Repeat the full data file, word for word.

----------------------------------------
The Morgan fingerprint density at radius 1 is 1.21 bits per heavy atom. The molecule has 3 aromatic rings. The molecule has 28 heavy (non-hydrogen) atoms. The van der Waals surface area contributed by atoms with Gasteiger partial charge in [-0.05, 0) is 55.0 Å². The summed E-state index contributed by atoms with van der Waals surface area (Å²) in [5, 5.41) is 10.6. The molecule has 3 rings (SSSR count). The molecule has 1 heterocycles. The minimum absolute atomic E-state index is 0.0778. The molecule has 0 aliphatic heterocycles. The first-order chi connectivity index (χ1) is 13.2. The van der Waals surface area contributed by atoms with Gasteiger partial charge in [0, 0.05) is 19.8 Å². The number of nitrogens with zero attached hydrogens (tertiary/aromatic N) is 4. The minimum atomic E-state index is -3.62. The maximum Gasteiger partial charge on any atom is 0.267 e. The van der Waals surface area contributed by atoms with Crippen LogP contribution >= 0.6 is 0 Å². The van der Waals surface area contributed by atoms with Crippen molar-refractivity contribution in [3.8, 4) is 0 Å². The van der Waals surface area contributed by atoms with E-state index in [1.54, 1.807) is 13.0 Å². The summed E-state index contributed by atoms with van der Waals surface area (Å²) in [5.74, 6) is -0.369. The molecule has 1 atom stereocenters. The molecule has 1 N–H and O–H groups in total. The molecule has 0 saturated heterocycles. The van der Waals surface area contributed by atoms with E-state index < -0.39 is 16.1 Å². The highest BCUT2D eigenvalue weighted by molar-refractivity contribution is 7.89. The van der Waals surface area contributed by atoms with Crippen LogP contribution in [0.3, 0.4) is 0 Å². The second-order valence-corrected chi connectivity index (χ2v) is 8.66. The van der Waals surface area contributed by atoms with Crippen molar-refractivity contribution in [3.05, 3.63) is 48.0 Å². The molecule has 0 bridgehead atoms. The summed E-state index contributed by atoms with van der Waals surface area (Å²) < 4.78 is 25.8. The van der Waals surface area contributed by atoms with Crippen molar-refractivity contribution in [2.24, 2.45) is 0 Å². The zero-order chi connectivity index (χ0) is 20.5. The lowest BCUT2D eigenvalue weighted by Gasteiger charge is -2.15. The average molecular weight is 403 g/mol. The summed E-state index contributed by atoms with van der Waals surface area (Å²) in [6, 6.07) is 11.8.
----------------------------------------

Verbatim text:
The Morgan fingerprint density at radius 1 is 1.21 bits per heavy atom. The molecule has 3 aromatic rings. The molecule has 28 heavy (non-hydrogen) atoms. The van der Waals surface area contributed by atoms with Gasteiger partial charge in [-0.05, 0) is 55.0 Å². The summed E-state index contributed by atoms with van der Waals surface area (Å²) in [5, 5.41) is 10.6. The molecule has 3 rings (SSSR count). The molecule has 1 heterocycles. The minimum absolute atomic E-state index is 0.0778. The molecule has 0 aliphatic heterocycles. The first-order chi connectivity index (χ1) is 13.2. The van der Waals surface area contributed by atoms with Gasteiger partial charge in [0, 0.05) is 19.8 Å². The number of nitrogens with zero attached hydrogens (tertiary/aromatic N) is 4. The minimum atomic E-state index is -3.62. The maximum Gasteiger partial charge on any atom is 0.267 e. The van der Waals surface area contributed by atoms with Crippen LogP contribution >= 0.6 is 0 Å². The van der Waals surface area contributed by atoms with Crippen molar-refractivity contribution in [3.8, 4) is 0 Å². The van der Waals surface area contributed by atoms with E-state index in [1.54, 1.807) is 13.0 Å². The summed E-state index contributed by atoms with van der Waals surface area (Å²) in [5.74, 6) is -0.369. The molecule has 1 atom stereocenters. The molecule has 1 N–H and O–H groups in total. The molecule has 0 saturated heterocycles. The van der Waals surface area contributed by atoms with E-state index < -0.39 is 16.1 Å². The highest BCUT2D eigenvalue weighted by molar-refractivity contribution is 7.89. The van der Waals surface area contributed by atoms with Crippen LogP contribution in [0.3, 0.4) is 0 Å². The second-order valence-corrected chi connectivity index (χ2v) is 8.66. The van der Waals surface area contributed by atoms with Crippen molar-refractivity contribution in [3.05, 3.63) is 48.0 Å². The molecule has 0 bridgehead atoms. The summed E-state index contributed by atoms with van der Waals surface area (Å²) < 4.78 is 25.8. The van der Waals surface area contributed by atoms with Crippen molar-refractivity contribution in [2.24, 2.45) is 0 Å². The zero-order chi connectivity index (χ0) is 20.5. The lowest BCUT2D eigenvalue weighted by Gasteiger charge is -2.15. The average molecular weight is 403 g/mol. The summed E-state index contributed by atoms with van der Waals surface area (Å²) in [6, 6.07) is 11.8.